Tags: butterflies, Fort Tilden, insects, invertebrates
The air above Fort Tilden’s narrow reach was full of Tree Swallows and, to a lesser extent, Monarch Butterflies. The Monarchs were being pushed hard towards the east in the breeze. We saw about a dozen of them. One was quite high, noticed as we watched a Peregrine on patrol way up there.Danaus plexippus. Some were still eating. This is a good reminder that, this late in the year, there’s are no milkweeds in bloom around here. But the goldenrods are ripe, tiny little suns of nectar and pollen.
Tags: birding, birds, Fort Tilden
A plump silhouette on a dead pine. The first rule of birding is to always look at the anomalies. And hope the sun comes out! Because that, and an old concrete gun platform to lean on, makes for a better photograph.This bird was hunting around these dead pines at Fort Tilden. It perched on several of them and made various passes around the area. At one point something was caught and eaten, presumably an insect.
After enjoying immensely the Sargent exhibit at the Met, I ran into this Man Ray gelatin silver print of 1930, “Histoire naturelle.” The text panel describes it as a petrified sea horse, at rather larger-than-life scale, supposedly as part of a Surrealist effort to defamiliarize ordinary objects. Simpler times.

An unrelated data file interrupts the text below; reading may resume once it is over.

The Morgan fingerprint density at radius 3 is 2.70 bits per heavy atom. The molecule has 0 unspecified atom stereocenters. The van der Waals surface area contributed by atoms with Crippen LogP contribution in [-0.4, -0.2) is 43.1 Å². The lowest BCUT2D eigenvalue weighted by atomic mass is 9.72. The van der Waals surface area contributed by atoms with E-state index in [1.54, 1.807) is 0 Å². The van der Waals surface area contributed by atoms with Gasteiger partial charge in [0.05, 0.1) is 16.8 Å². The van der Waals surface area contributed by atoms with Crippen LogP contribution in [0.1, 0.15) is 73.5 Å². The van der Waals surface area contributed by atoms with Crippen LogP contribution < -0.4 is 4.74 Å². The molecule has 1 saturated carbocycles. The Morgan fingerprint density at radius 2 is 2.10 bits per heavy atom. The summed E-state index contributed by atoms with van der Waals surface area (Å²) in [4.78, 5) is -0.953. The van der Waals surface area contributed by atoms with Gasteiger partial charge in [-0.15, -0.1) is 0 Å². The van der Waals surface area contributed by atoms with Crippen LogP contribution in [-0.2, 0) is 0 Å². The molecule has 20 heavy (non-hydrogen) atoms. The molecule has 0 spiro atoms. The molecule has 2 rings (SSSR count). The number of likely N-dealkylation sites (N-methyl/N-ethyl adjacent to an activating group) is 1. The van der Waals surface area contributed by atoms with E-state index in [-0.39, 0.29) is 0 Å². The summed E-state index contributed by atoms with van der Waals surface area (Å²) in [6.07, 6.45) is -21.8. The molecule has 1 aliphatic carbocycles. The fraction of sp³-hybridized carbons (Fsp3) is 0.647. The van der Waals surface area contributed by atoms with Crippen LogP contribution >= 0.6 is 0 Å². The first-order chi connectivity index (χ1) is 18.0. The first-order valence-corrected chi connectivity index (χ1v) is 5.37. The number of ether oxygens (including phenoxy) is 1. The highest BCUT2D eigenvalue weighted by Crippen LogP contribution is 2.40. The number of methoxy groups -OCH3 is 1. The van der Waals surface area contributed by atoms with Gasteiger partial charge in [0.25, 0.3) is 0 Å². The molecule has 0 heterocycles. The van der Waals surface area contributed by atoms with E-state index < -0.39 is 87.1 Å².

Tags: bees, Fort Tilden, insects, plants
The cold snap combined with the rain took the bees by storm. They were clustered to various late summer blossoms Friday and Saturday, stunned if not lost. But yesterday, the air warmed, and by afternoon the sun was out. The goldenrods at Fort Tilden were alight with a few of these hardy little beasts. Note the pollen smeared everywhere. The pollination year comes to an end, but the last of this year’s bumblebees soldier on.
Tags: Brooklyn, Green-Wood, insects, mammals
The other day I wondered what our Common Ravens are eating. They are greatly attracted to carrion; but how much carrion is found in New York City? This young Raccoon was gone the next day: presumably staff cleaned it away. The natural process of decomposition had already begun. Scavenger wasps and flies that lay their eggs on carrion were at work. Granted, this may gross some people out; but without these insects, without all the other carrion-phages, the bacteria, insects, birds, mammals, we would be neck-high in corpses.